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May 20, 2015

Call to end workers’ exploitation

Lahore

 
May 20, 2015

LAHORE
There is a dire need for creation of job opportunities for Home Based Workers (HBWs) and other women in informal sector, introduction of liveable wages for them, policies that support the informal sector and skills training for women worker so that they can find better employment.
Besides, women workers should also have access to public transport and direct access to market so that they can get good price for their products.
The role of middleman shall also be redefined and the system of contracts be introduced to end exploitation of workers in informal sector.
According to a press release issued here Tuesday, these recommendations were made at the “Dialogue on Informal Economy: Its existence and evidence based issues” organised by an NGO on Tuesday. The dialogue managed with the support of UN Women brought stakeholders together so that they could discuss the trends in the job market, especially women, and find out reasons why most of the jobs had shifted to the informal job market.
At the event, the NGO shared the findings of researches conducted by academia and itself on issues of informal economy and HBWs. The participants said they were there to find possible ways of intervening with the Punjab government on these issues. Besides, they said, they would have to identify means for protecting women in the informal economy and to find possible ways to combat the challenges they faced.
Ume Laila Azhar said the recent statistics showed the majority of workers in developing countries earned their livelihood in the informal economy. She said they earned very low pay due to various reasons, including the commissions taken by middlemen, lack of awareness about the worth of their inputs and negotiation skills. Besides, she said, the safety and health of HBWs were important and there should be legislation in this regard. Rahim-ul-Haq, researcher and lecturer at the Center for Public Policy and Governance (CPPG), Forman Christian (FC)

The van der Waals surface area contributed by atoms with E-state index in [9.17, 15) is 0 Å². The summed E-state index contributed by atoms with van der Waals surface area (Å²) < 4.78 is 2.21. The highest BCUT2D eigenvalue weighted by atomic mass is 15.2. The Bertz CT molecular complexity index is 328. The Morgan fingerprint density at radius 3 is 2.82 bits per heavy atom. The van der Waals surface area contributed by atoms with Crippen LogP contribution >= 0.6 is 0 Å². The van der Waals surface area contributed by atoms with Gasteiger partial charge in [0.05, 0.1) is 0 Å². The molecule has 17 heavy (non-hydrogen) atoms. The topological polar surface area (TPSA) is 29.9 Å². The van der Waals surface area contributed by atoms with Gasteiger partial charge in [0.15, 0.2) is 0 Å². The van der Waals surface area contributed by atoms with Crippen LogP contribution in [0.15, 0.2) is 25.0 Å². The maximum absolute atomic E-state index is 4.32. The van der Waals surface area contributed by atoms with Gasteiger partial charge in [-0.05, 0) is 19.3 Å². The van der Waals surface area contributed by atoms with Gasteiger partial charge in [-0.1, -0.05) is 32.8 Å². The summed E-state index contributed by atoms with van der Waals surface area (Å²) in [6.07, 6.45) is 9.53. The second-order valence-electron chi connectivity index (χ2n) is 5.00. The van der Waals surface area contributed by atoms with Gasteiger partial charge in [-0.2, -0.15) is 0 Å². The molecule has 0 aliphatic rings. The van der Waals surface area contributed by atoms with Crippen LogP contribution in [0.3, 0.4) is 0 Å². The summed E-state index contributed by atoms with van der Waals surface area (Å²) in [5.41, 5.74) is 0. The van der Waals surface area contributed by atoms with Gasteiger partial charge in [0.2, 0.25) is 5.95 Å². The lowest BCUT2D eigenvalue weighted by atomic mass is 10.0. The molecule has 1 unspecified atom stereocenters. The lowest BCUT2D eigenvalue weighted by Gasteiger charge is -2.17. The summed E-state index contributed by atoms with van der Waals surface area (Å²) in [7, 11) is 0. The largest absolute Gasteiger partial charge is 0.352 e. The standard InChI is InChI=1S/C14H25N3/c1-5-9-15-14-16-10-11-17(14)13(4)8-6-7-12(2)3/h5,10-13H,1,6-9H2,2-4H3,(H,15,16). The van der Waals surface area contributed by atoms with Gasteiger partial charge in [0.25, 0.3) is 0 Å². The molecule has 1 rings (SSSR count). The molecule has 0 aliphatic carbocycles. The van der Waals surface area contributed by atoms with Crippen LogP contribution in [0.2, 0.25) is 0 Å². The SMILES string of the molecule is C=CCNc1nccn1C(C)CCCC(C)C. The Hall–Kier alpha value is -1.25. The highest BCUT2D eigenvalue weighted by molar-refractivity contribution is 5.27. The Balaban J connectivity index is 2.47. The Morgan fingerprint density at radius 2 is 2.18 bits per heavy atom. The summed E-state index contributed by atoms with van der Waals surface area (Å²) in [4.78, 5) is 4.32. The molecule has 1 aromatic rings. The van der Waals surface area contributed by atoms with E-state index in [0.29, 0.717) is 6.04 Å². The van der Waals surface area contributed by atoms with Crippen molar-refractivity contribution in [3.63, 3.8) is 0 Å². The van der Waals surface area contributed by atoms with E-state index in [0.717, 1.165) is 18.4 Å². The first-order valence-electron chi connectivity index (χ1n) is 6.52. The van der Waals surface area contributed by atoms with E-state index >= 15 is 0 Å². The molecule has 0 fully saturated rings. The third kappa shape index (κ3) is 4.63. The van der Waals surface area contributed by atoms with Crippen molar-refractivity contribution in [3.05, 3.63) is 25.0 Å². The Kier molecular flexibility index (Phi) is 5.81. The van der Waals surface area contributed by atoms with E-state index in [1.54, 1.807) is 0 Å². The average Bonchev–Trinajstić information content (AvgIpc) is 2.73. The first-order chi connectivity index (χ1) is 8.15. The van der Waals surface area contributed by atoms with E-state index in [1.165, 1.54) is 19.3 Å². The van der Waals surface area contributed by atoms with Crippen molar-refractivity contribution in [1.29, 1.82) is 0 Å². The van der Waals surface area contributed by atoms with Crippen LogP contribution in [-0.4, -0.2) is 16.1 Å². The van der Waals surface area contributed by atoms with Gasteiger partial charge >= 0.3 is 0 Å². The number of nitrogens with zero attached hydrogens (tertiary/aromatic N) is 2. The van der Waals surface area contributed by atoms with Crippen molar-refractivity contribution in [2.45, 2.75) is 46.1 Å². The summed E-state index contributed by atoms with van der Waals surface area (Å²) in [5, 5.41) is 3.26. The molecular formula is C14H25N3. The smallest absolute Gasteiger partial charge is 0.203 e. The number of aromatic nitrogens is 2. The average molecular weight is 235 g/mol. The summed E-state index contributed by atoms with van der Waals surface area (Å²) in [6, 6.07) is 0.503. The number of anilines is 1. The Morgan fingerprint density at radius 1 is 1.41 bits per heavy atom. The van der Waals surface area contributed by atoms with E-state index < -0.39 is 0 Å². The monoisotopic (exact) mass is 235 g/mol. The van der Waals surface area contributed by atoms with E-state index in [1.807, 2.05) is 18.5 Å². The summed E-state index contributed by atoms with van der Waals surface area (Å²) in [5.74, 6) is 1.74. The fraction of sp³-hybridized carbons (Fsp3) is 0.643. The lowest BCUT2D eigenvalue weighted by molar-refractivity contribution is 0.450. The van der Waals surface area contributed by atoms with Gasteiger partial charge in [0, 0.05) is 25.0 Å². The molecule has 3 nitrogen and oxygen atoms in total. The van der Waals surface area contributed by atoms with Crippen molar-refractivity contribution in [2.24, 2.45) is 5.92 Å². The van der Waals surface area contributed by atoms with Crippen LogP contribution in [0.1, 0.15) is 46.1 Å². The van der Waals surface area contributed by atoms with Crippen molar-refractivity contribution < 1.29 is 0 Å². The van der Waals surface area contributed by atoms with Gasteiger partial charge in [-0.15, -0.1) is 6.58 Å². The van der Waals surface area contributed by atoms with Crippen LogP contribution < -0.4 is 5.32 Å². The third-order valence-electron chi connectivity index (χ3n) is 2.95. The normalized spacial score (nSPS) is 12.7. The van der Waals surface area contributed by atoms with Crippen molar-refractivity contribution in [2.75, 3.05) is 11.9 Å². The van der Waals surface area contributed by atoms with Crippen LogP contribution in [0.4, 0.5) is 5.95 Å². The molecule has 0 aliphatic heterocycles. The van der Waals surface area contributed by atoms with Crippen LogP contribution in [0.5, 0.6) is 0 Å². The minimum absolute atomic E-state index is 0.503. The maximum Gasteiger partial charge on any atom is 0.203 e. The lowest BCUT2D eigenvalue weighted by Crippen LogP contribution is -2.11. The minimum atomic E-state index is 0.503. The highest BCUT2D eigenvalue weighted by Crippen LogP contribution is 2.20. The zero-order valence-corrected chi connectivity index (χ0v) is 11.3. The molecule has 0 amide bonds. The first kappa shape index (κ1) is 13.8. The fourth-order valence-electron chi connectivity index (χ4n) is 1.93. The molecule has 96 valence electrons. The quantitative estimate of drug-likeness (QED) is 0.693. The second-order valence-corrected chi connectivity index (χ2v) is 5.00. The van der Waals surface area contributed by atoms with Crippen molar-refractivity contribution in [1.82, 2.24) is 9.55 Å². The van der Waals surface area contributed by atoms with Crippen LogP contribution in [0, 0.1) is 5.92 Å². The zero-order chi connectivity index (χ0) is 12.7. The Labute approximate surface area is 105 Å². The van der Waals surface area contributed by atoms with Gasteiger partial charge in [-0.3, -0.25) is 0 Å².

College, dwelled on the concept of full employment versus growth. He said mostly the success of economy is gauged in terms of growth and not in terms of job employment. The focus on growth, he said, resulted in creation of inequalities in society where income disparity was quite high.
Rahim said it was due to this phenomenon that the concept of Millennium Development Goals (MDGs) and sustainable development emerged. Iram Shahid, head of Department of Social Work, Lahore College for Women University, gave an overview of HBWs employed in shoe-making sector and told the audience about their exploitation. She said 95 per cent of the HBWs interviewed during the study were not in a position to bargain their wages. Fifty two per cent of them disclosed that no terms and conditions existed to regulate their working and not a single respondent had entered into contact with the employer or middlemen. Iram shared with the audience that due to the changing economic trends, sub-contracting as a cost reduction strategy is becoming a general practice, which has led to the emergence of set of workers known as HBWs. She said as jobs are scarce and opportunities are rare, even families let their women work to supplement their income. Employers also prefer women as HBWs as they can be exploited for not having any other option, she said.
Dr Ghazal Zulfiqar from Lahore University of Management Sciences (LUMS) shared the findings of a research carried out in an HBWs’ community in Darogawala. She said she along with students of LUMS visited the area and inquired about the conditions in these women worked. These women, she said, performed embroidery work and had hardly moved out of their houses. Their income was extremely low and the whole eco system in which they worked was not supportive at all. For example, she said their mobility was also restricted for the reason that the transport available to them was not friendly at all. They would become victims of eve-teasing while waiting at bus stops and also after boarding the bus, she added.
Their most urgent demand, she said, was that they should be provided clean drinking water. On children’s education, they simply said it was impossible for them to bear the expenses required for this purpose. Justice (R) Nasira Javed Iqbal, MPA Salma Butt, Haseena Begum, Farzana Butt, Salman Abid, Abdullah Malik, Aima Mehmood, Shahnaz, Dr Zarqa Butt, Dr Javed Iqbal Gill and others were also in the consultation.